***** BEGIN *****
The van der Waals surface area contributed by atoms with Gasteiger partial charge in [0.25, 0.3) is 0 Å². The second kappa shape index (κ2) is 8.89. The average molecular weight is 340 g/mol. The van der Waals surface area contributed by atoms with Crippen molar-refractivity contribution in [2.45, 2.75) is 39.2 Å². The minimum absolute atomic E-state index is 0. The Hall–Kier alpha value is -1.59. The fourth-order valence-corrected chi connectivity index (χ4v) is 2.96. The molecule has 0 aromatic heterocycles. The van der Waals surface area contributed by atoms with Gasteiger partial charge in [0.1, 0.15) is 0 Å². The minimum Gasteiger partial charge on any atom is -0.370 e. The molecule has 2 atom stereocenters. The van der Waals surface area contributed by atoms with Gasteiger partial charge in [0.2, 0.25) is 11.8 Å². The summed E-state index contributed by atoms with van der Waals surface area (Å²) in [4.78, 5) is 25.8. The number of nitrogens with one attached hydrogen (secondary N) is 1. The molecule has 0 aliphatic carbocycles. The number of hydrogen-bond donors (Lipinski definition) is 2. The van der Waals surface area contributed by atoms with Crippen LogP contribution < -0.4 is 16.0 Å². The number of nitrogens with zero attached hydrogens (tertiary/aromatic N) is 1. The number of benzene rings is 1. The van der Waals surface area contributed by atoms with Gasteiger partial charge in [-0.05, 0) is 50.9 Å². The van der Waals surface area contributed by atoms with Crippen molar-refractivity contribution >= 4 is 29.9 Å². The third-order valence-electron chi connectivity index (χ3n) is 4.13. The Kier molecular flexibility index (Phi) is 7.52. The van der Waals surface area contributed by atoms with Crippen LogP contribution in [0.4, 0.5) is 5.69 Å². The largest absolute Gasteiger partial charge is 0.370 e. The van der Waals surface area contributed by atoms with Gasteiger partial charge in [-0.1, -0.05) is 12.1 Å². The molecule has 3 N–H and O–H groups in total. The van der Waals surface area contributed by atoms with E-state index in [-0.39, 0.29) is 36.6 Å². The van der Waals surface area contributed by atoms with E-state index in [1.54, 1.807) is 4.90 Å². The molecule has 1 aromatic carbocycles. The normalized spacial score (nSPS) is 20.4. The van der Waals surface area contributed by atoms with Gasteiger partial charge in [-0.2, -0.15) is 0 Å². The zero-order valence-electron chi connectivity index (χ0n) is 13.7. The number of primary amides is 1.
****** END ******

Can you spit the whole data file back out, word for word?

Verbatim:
The van der Waals surface area contributed by atoms with Gasteiger partial charge in [0.25, 0.3) is 0 Å². The second kappa shape index (κ2) is 8.89. The average molecular weight is 340 g/mol. The van der Waals surface area contributed by atoms with Crippen molar-refractivity contribution in [2.45, 2.75) is 39.2 Å². The minimum absolute atomic E-state index is 0. The Hall–Kier alpha value is -1.59. The fourth-order valence-corrected chi connectivity index (χ4v) is 2.96. The molecule has 0 aromatic heterocycles. The van der Waals surface area contributed by atoms with Gasteiger partial charge in [0.1, 0.15) is 0 Å². The minimum Gasteiger partial charge on any atom is -0.370 e. The molecule has 2 atom stereocenters. The van der Waals surface area contributed by atoms with Gasteiger partial charge in [0.2, 0.25) is 11.8 Å². The summed E-state index contributed by atoms with van der Waals surface area (Å²) in [4.78, 5) is 25.8. The number of nitrogens with one attached hydrogen (secondary N) is 1. The molecule has 0 aliphatic carbocycles. The number of hydrogen-bond donors (Lipinski definition) is 2. The van der Waals surface area contributed by atoms with Crippen LogP contribution < -0.4 is 16.0 Å². The number of nitrogens with zero attached hydrogens (tertiary/aromatic N) is 1. The number of benzene rings is 1. The van der Waals surface area contributed by atoms with Gasteiger partial charge in [-0.05, 0) is 50.9 Å². The van der Waals surface area contributed by atoms with Crippen molar-refractivity contribution >= 4 is 29.9 Å². The third-order valence-electron chi connectivity index (χ3n) is 4.13. The Kier molecular flexibility index (Phi) is 7.52. The van der Waals surface area contributed by atoms with Crippen LogP contribution in [0.4, 0.5) is 5.69 Å². The largest absolute Gasteiger partial charge is 0.370 e. The van der Waals surface area contributed by atoms with Gasteiger partial charge in [-0.1, -0.05) is 12.1 Å². The molecule has 3 N–H and O–H groups in total. The van der Waals surface area contributed by atoms with E-state index in [-0.39, 0.29) is 36.6 Å². The van der Waals surface area contributed by atoms with E-state index in [1.54, 1.807) is 4.90 Å². The molecule has 1 aromatic carbocycles. The normalized spacial score (nSPS) is 20.4. The van der Waals surface area contributed by atoms with Gasteiger partial charge in [-0.2, -0.15) is 0 Å². The zero-order valence-electron chi connectivity index (χ0n) is 13.7. The number of primary amides is 1.